Tobias: I just think that when the market looks as easy as this, often that might be disguising the fact that it is a lot harder than it looks. And I think we’re gonna– Jake’s back. You were in the Jaketrix very briefly there, mate. Did you hear the question? Where do you look in the 10Qs and Ks?
Jake: Yeah, I heard everything. I will typically look at a long sweep of the numbers, of the actual financials first, and then from there, I will dig in more to a little more of the qualitative things. I don’t know if you guys know, Buffett, he has a disqualifying checklist. And there are three things that he asks himself before he’ll do any more research on a company. And if any of those three things are a pass, then there’s no balance of any other good things about it that he could learn that will put it back into his funnel.
Tobias: What are they?
Jake: So, I think that’s a pretty good way. I knew you’re gonna ask me that, of course. Let’s see. I think one of them is, does he like the CEO? Another one is, does it have reasonable margins? And then I think the third one is tail risk.
Tobias: Yeah, that makes sense. I always look at the balance sheet. I go to the junkiest, the bottom part of the asset list, and I’ll just look at what they’re including in the assets. And I go to the bottom part of the liabilities list and just look at the stuff there, like the last three entries that you don’t know what they are, that’s always the first place to look because I’m trying to work out what they’re hiding in those parts. Because everything else, like everyone knows what cash is, payables and receivables, inventories. Everybody knows what those things are. It’s the stuff that’s hidden underneath that, that’s some weird thing, that’s where they’re hiding all of the good stuff. I think it’s the same thing on the income statement, what stuff are they hiding down here in costs and at the bottom that nobody’s reading. “Ah, we disclosed it. We just knew that you weren’t gonna read it.”
Bill: I think a lot of the pros that I really respect,they say, I read the audit, and then, I move on from there. Those are the guys that start– that’s the closest thing to the source documents. And even in the 10K, you get to MD&A and you start to get the corporate spin and you start to do the language. I enjoy that stuff. I think if people can communicate what’s going on in the business and a clear manner, it helps me get a sense of who they are. But the audits were the real hard– I don’t know, rubber meets the road, so to speak.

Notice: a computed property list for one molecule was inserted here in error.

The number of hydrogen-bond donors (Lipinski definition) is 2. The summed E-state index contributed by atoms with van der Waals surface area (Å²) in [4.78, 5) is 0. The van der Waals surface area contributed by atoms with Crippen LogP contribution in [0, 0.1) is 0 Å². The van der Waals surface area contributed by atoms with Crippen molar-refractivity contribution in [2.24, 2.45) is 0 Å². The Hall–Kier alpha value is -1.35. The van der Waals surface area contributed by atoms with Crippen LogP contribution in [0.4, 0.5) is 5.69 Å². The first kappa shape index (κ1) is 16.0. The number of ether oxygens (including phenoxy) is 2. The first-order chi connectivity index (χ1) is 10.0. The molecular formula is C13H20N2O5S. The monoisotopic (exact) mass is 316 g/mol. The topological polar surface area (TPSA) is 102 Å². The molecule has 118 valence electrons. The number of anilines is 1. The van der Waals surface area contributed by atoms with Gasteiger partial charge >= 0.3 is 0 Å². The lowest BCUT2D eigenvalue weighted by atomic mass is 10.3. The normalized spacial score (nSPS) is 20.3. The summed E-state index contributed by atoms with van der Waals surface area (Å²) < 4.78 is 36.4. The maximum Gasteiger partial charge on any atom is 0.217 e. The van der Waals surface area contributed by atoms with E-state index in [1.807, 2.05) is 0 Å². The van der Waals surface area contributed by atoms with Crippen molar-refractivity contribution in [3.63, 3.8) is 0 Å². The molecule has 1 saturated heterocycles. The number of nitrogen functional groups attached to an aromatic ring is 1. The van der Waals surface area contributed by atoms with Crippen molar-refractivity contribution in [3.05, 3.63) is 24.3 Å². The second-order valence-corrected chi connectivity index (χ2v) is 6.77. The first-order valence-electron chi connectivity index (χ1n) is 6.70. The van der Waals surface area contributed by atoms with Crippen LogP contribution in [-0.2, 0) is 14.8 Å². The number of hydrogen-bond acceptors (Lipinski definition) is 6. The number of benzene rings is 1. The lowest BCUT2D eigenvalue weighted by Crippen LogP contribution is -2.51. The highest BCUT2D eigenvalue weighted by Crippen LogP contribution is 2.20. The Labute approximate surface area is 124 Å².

Tobias: Yeah. You wanna be careful of those qualified opinions given how loose they are, I think in most things. I’m amazed that Tesla keeps getting a clean bill of health from PwC. PwC has got a little tail risk there.
Jake: Yeah. Is everyone worried about the AR? Is that what Einhorn has been harping on?
Tobias: You need an accounting PhD to understand that stuff, and even then.
Jake: It’s all too much flexibility right now maybe.
Bill: Stonks go up.
Tobias: But stonks do go up. It does seem that way. I get increasingly uneasy when the market is like this. I don’t wanna be labeled as a permabear. I want the market to go down a lot so I can buy some more and be a permabull again. But the market to me, it just looks, there’s a lot of guys in here who are– If you look at those Robinhood holders, the number of holders in those accounts, they have hockey-sticked up in some of these names that have gone down. And that just means there’s a lot of people with exposure to them and that must be creating buying this, selling that order floater to other folks is my understanding. So there are other folks front-running it [crosstalk]
Bill: It’s in their documents.
Tobias: Yeah, well it’s disclosed. Can’t complain.
Bill: All you have to do is click the user agreement and scroll to page 5 and everybody does that, right?
Jake: Yeah. Page 500.